Termanology has received collaborative co-signs from just about every East Coast 90s OG that one can name, but he’s earned the adulation through skills and consistency. Whenever he’s paired with legends, whether sonically with producers DJ Premier and Large Professor or spitters like M.O.P. and Bun B, he raps with a hunger and reverence to live up to their standards while grinding like a young buck. In a recent interview with Sway, he revealed that between mixtapes, EPs, collaborative records and studio albums, that he has released a stunning 30-plus projects throughout his career. With More Politics, Termanology continues to prove that he was a worthy rapper to take up the mantle for underground rap.
Termanology mostly sticks to his lane on More Politics, and that’s a good thing: sharp, street savvy rhymes over Golden Era-styled production, often from the same legends he looked up to. The best cut is album closer “It’s Quiet,” which sees Term seamlessly weaving rhymes about a poor upbringing, rap dreams and lost homies over gritty, Mobb Deep-reminiscent piano loops by Dame Grease. He easily keeps up with strong verses from master rhymers like KXNG Crooked, Styles P and Sheek Louch on “Let’s Go (Part 2)” and “I Dream B.I.G.” He even gets gems from Just Blaze and Q-Tip; two legendary producers who are notably selective with who they work with these days. Just contributes a triumphant, horn-heavy intro with “Just Politics,” while Q-Tip lends one of his signature understated melodies to “We’re Both Wrong” for Term and Saigon use to speak about systemic racism. He’s usually at his most comfortable when rhyming over jazz loops from 1982 groupmate Statik Selektah, who produces half of the cuts here. While equipped with his beats, he gives introspective songs the emotional heft they deserve: “First Love” lovingly appreciates Termanology’s daughter while lamenting time away on tour, and “The Last Time” believably chronicles struggles with alcoholism.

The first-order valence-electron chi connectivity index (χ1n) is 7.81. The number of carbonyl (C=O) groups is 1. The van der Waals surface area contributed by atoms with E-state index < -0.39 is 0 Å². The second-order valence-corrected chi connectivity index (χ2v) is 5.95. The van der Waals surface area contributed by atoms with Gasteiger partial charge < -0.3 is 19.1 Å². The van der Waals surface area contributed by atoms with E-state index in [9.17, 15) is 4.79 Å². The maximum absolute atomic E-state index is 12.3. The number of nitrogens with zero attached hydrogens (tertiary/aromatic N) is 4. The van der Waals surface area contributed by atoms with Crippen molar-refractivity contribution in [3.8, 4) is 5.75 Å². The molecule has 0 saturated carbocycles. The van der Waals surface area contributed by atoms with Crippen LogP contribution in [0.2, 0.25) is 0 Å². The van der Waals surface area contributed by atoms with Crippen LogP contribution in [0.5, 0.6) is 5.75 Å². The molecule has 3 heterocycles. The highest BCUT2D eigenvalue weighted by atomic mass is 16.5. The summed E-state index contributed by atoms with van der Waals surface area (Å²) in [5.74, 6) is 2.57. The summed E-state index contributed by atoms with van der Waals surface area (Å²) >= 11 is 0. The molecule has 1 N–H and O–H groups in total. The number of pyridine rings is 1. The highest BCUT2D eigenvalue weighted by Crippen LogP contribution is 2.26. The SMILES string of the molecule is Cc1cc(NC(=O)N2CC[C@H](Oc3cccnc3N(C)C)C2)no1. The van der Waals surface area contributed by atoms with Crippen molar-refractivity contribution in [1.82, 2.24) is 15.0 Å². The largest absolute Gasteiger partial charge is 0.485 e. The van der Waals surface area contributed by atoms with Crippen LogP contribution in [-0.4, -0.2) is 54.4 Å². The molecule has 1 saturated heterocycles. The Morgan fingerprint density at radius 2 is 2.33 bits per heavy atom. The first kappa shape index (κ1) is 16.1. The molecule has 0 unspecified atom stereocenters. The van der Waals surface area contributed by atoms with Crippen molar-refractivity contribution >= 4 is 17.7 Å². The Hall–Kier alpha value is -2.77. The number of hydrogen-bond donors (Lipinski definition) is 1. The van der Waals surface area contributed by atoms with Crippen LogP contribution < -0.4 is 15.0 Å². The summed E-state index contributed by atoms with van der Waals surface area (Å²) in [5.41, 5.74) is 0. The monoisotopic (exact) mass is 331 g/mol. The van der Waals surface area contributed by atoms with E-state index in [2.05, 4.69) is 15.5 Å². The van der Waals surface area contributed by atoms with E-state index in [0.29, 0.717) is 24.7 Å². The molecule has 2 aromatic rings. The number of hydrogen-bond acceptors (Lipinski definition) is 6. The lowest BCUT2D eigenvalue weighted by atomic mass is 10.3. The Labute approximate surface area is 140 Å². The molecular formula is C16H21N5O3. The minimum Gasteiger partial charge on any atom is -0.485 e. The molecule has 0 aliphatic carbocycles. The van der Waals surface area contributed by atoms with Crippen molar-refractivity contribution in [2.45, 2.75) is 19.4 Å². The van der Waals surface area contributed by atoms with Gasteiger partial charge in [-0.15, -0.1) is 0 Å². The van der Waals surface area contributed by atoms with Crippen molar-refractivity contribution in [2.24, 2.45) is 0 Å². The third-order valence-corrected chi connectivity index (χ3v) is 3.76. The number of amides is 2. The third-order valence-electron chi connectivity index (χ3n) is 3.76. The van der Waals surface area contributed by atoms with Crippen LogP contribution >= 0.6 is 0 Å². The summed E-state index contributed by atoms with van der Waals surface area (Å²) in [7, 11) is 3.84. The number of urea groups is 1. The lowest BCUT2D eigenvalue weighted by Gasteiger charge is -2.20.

More Politics also covers different ground from its predecessors. Termanology is still paying homage and working with the previous greats, but he also makes a point to show camaraderie with young MCs who are invested in the 90s tradition. “The Curve” plays like a post-Golden era posse cut as he, Young Droog and Westside Gunn and Conway trade rhymes over blaxploitation horns. A patois-flipping Joey Bada$$ joins in for “Top Shotta,” and “Bar Show” showcases the rhymes of Ea$y Money and Big Pun’s talented son Chris Rivers. Termanology also briefly takes on glossier sounds, which are the closest he gets to diminished returns. Saccharine choruses nearly ruin otherwise good songs like the J.U.S.T.I.C.E. League-produced rags to riches anthem “Looking Back” and “Where’s The Love,” which features Bun B and Bodega Bamz over an enjoyable groove by Hi-Tek.
There aren’t any inherent flaws in More Politics: the album is cohesive and digestible at 14 tracks, the production is easy on the ears, and Term ably balances topical discipline and bar-heavy songs. But there aren’t any transcendent moments either. “It’s Quiet” comes close, and ends the album with its best song, but there aren’t any underground rap moments like “Watch How It Go Down” or “So Amazing” that will go down to be deemed as magical. Still, there’s a case to be made for consistency — and with over 30 projects under his belt, Termanology is operating at a level of consistency and prolificness that ensures Hip Hop job security.